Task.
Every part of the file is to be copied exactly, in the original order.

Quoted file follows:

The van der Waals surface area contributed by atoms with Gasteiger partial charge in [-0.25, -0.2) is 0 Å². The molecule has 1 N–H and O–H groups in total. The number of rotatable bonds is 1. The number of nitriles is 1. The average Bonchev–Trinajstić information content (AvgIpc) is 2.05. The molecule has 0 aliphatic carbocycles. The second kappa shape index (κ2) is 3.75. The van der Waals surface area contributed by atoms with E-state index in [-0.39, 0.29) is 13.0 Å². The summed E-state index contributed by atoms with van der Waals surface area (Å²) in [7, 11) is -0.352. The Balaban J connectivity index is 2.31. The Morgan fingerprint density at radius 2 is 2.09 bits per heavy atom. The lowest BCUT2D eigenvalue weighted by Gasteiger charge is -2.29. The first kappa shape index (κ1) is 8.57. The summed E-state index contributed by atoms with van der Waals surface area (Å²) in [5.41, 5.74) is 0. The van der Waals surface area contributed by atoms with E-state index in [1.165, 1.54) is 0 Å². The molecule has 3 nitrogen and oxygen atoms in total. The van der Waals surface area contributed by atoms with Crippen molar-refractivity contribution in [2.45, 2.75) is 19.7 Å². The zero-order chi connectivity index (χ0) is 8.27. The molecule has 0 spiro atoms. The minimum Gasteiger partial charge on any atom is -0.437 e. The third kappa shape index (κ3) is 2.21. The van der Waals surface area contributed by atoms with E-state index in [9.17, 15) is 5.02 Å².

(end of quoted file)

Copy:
The van der Waals surface area contributed by atoms with Gasteiger partial charge in [-0.25, -0.2) is 0 Å². The molecule has 1 N–H and O–H groups in total. The number of rotatable bonds is 1. The number of nitriles is 1. The average Bonchev–Trinajstić information content (AvgIpc) is 2.05. The molecule has 0 aliphatic carbocycles. The second kappa shape index (κ2) is 3.75. The van der Waals surface area contributed by atoms with E-state index in [-0.39, 0.29) is 13.0 Å². The summed E-state index contributed by atoms with van der Waals surface area (Å²) in [7, 11) is -0.352. The Balaban J connectivity index is 2.31. The Morgan fingerprint density at radius 2 is 2.09 bits per heavy atom. The lowest BCUT2D eigenvalue weighted by Gasteiger charge is -2.29. The first kappa shape index (κ1) is 8.57. The summed E-state index contributed by atoms with van der Waals surface area (Å²) in [5.41, 5.74) is 0. The van der Waals surface area contributed by atoms with E-state index in [1.165, 1.54) is 0 Å². The molecule has 3 nitrogen and oxygen atoms in total. The van der Waals surface area contributed by atoms with Crippen molar-refractivity contribution in [2.45, 2.75) is 19.7 Å². The zero-order chi connectivity index (χ0) is 8.27. The molecule has 0 spiro atoms. The minimum Gasteiger partial charge on any atom is -0.437 e. The third kappa shape index (κ3) is 2.21. The van der Waals surface area contributed by atoms with E-state index in [9.17, 15) is 5.02 Å².